Today, completely by chance, I discovered that Barbara Mertz had died… last summer! She was one of my favourite authors, so how, you might ask, did I not know she was dead until now?
Because she wrote under a pseudonym – Elizabeth Peters (among others). And she wrote the most glorious series of Egyptian historical detective novels. And now there won’t be any more. And that makes me terribly sad.
If neither of the names mean anything to you still, then you might be more familiar with Amelia Peabody? Yes? No?
If yes, then right now, you’re probably as devastated as I am right now.
If no, then, my, what a treat you have in store. Let me see, if you’re already a fan of Agatha Christie’s Marple and Poirot, Kerry Greenwood’s Miss Fisher, or what Waterstone’s describe as ‘cosy crime’ then this series is right up your street.
Let me introduce you to Miss Peabody – a thoroughly Victorian feminist. She inherits some money and pursuing a whim (not that she’d describe it as such), she decides to travel to Egypt and delve into the world of archaeology. First though, she stops in Rome, where she picks up gentlewoman in distress – Evelyn Barton-Forbes. What follows in Egypt is a series of shenanigans worthy of the best crime novels, and all narrated in Amelia’s no nonsense, ballsy and unintentionally hilarious hand.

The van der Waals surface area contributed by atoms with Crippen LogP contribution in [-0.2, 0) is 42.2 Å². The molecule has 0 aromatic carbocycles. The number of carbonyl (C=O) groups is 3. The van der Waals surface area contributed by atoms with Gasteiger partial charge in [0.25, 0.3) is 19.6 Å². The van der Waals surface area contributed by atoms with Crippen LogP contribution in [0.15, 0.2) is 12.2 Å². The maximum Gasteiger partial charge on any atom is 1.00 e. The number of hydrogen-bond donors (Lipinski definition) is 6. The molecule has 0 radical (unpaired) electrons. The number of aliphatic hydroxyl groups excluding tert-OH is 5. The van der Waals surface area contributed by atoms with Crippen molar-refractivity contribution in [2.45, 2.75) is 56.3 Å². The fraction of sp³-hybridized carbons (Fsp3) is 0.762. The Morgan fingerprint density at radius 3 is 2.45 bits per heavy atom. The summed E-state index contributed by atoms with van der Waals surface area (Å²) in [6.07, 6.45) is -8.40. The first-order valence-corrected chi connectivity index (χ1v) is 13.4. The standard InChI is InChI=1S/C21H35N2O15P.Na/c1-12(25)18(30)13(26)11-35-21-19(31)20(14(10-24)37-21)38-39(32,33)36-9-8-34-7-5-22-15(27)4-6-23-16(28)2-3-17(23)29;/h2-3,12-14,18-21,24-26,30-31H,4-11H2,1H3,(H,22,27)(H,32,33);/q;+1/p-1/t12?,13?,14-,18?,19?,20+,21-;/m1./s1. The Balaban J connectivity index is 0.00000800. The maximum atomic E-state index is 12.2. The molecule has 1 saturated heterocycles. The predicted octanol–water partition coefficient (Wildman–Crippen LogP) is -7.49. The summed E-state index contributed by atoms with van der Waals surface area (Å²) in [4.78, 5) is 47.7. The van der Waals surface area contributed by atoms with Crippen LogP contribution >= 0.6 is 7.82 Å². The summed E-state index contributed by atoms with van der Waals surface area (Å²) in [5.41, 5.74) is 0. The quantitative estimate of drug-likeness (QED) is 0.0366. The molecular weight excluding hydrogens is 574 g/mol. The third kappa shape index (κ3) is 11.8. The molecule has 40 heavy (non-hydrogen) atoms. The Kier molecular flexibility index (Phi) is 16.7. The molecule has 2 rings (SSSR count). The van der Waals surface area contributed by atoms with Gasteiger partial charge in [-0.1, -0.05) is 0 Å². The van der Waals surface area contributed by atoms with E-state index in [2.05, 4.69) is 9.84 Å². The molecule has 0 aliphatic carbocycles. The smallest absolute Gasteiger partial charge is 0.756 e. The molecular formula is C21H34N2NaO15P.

It really is delicious. And there are 18 more novels to enjoy; you lucky lucky sausage. She’s also written two more series under this pen name, as well as another two series and multiple standalone novels as Barbara Michaels.
As a professional Egyptologist as well, every element in the Peabody series rings true, but she never bores you with fact. I honestly cannot recommend it enough. In fact, that’s it, stop reading this right now (although come back later!), and buy Crocodile on the Sandbank.
“Marriage should be a balanced stalemate between equal adversaries.”
“Men are never of any use in an emergency.”
“No woman really wants a man to carry her off; she only wants him to want to do it.”
“These hired thugs are never reliable.”
“Boasting is a habit in which I never indulge.”
“There is a layer of primitive savagery in most of us.”
“Abstinence, as I have often observed, has a deleterious effect on the disposition.”
“Husbands do not care to be contradicted. Indeed, I do not know anyone who does.”
“There is nothing like continued proximity to strip away the veils of romance.”
“If someone lies down and invites you to trample on him, you are a remarkable individual if you decline the invitation.”